“Yeah, so I don’t want to tell you how to do your job but….” someone on the ground responds.
“Only slightly confusing,” the navigator responds.
As it turns out, the gunship was getting ready to fire on the Doctors without Borders facility, while the purported Taliban building was 400 meters away. The U.S. Special Forces, who were obliged to order airstrikes only on sites they could see, violated their rules of engagement, the report found. Those forces couldn’t see either building—the Taliban controlled prison that was the intended target or the hospital.
U.S. forces asked for the strike for what they believed was their own protection, Votel said.
In 68 minutes, the U.S. military fired 211 rounds at the hospital. About 10 minutes into the assault, Doctors without Borders called a U.S. military command center and said it was under assault. The strike continued for 8 minutes even after word eventually reached the AC-130 that there might be problem, but Votel said the air crew didn’t know they were attacking a hospital. According to the report, no one ordered the gunship crew to cease fire.
Votel said there was no fire coming from the hospital, but that alone would not lead a crew to stop firing as they often are ordered to fire on buildings even if they are not seeing attacks emerging from a target site.
The AC-130 crew “never positively identified a hostile act originating from the [Doctors with Borders] Trauma Center, nor did it positively identify a hostile act being committed against either USSF [U.S. Special Forces] … or against [Afghan forces],” the report concluded. “ And no consideration was given for the potential for civilians in the compound.”
In all, 16 people, including a two-star general were punished but none were court martialed, as the Daily Beast first reported.
Some military personnel received letters of reprimand, while others received another form of administrative discipline and still others were required to undergo counseling or get new training. Five of the 16 involved in the attack were ordered out of Afghanistan, but Votel would not name any service member involved or their rank.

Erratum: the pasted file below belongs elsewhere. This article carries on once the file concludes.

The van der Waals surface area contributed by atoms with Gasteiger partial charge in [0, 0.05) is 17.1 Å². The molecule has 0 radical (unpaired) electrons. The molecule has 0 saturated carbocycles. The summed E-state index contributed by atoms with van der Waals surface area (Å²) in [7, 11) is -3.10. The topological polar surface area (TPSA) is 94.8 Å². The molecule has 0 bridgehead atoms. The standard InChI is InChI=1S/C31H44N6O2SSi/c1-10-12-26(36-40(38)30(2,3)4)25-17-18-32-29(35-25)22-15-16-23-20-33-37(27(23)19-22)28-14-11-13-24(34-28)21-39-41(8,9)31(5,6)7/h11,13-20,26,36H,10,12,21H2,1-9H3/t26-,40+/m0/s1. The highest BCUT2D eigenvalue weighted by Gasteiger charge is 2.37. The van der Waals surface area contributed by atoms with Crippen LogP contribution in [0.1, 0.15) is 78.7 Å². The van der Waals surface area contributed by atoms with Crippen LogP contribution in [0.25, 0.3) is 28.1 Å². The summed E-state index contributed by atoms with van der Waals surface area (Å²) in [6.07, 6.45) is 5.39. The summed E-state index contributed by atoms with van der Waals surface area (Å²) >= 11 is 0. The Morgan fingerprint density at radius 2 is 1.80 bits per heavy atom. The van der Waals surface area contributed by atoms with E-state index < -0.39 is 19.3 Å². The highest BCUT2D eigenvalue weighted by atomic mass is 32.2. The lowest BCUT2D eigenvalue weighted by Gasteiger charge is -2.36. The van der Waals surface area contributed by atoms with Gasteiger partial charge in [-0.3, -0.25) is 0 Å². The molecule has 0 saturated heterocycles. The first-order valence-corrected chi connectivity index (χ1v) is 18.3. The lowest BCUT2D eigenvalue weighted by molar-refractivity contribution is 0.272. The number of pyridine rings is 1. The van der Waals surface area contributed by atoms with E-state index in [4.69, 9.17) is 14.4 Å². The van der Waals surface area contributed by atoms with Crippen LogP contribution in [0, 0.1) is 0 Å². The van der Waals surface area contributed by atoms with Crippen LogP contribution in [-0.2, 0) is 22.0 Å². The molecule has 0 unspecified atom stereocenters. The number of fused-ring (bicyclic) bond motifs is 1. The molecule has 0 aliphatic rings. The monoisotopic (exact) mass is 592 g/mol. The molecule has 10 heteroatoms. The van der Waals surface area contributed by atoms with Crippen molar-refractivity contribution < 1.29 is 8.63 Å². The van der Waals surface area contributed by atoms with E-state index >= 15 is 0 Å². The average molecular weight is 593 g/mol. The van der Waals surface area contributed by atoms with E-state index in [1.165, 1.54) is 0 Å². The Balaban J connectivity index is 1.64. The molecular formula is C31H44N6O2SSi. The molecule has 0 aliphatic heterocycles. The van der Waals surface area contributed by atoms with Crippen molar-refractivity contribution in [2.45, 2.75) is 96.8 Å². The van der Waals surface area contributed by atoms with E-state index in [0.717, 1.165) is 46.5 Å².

Observers said that accident was evidence of a U.S. military that has been stretched to its limits and is bound to make mistakes.
Chris Harmer, a naval analyst at the Washington-based Institute for the Study of War, told the Daily Beast that the gunship crew likely knew there was no other aircraft to replace them.
“They chose to stay in the fight and support their fellow Americans on deck,” Harmer said. “The aircrew made a mistake, but theirs was a tactical error. The strategic failure is one of policy, a policy that tries to fight an open ended engagement without sufficient resources.”
Votel said the mistake was not a war crime because it was not intentional. With so many at fault, according to the report, it would be difficult to determine who should be subject to military trial. That, defense officials said privately, may have been the point of spreading so much blame around.
The AC-130 gunship aircrew has not flown since the attack, Votel said, because the Air Force is reviewing their ability to fly.
In a statement, Doctors with Borders said Votel briefed them for two hours Thursday about the report, and that it “will take the time necessary to examine the U.S. report, and to determine whether or not the U.S. account answers the many questions that remain outstanding seven months after the attack.”
The U.S. said it paid out condolence payments to more than 170 people—giving $3,000 for each person injured and $6,000 for those killed. U.S. Central Command, however, could not give a total figure of payment. In addition, the military said it approved $5.7 million to build a new hospital in Kunduz. How and when that hospital would be built was not immediately clear, Central Command officials said.